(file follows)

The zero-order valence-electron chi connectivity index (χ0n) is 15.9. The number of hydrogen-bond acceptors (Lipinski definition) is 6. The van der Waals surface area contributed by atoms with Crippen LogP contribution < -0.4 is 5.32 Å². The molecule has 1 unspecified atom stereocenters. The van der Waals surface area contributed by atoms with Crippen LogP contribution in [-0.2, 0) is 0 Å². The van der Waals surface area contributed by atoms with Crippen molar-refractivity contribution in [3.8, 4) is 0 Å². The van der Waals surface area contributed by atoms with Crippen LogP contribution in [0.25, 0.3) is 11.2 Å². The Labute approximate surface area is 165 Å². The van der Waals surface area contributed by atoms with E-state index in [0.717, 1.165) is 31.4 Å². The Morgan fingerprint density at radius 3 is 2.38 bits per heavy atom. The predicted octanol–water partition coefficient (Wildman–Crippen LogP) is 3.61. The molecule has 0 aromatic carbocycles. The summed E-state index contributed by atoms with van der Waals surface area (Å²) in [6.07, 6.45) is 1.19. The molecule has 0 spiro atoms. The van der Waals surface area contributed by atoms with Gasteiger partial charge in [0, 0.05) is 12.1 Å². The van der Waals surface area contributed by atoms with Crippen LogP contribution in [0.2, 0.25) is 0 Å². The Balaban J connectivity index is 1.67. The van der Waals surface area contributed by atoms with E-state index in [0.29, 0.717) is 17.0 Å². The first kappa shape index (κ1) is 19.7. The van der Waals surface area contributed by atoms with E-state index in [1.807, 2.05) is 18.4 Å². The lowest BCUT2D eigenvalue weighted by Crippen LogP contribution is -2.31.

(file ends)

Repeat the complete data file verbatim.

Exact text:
The zero-order valence-electron chi connectivity index (χ0n) is 15.9. The number of hydrogen-bond acceptors (Lipinski definition) is 6. The van der Waals surface area contributed by atoms with Crippen LogP contribution < -0.4 is 5.32 Å². The molecule has 1 unspecified atom stereocenters. The van der Waals surface area contributed by atoms with Crippen LogP contribution in [-0.2, 0) is 0 Å². The van der Waals surface area contributed by atoms with Crippen molar-refractivity contribution in [3.8, 4) is 0 Å². The van der Waals surface area contributed by atoms with Crippen LogP contribution in [0.25, 0.3) is 11.2 Å². The Labute approximate surface area is 165 Å². The van der Waals surface area contributed by atoms with E-state index in [0.717, 1.165) is 31.4 Å². The Morgan fingerprint density at radius 3 is 2.38 bits per heavy atom. The predicted octanol–water partition coefficient (Wildman–Crippen LogP) is 3.61. The molecule has 0 aromatic carbocycles. The summed E-state index contributed by atoms with van der Waals surface area (Å²) in [6.07, 6.45) is 1.19. The molecule has 0 spiro atoms. The van der Waals surface area contributed by atoms with Gasteiger partial charge in [0, 0.05) is 12.1 Å². The van der Waals surface area contributed by atoms with Crippen LogP contribution in [0.2, 0.25) is 0 Å². The Balaban J connectivity index is 1.67. The van der Waals surface area contributed by atoms with E-state index in [0.29, 0.717) is 17.0 Å². The first kappa shape index (κ1) is 19.7. The van der Waals surface area contributed by atoms with E-state index in [1.807, 2.05) is 18.4 Å². The lowest BCUT2D eigenvalue weighted by Crippen LogP contribution is -2.31.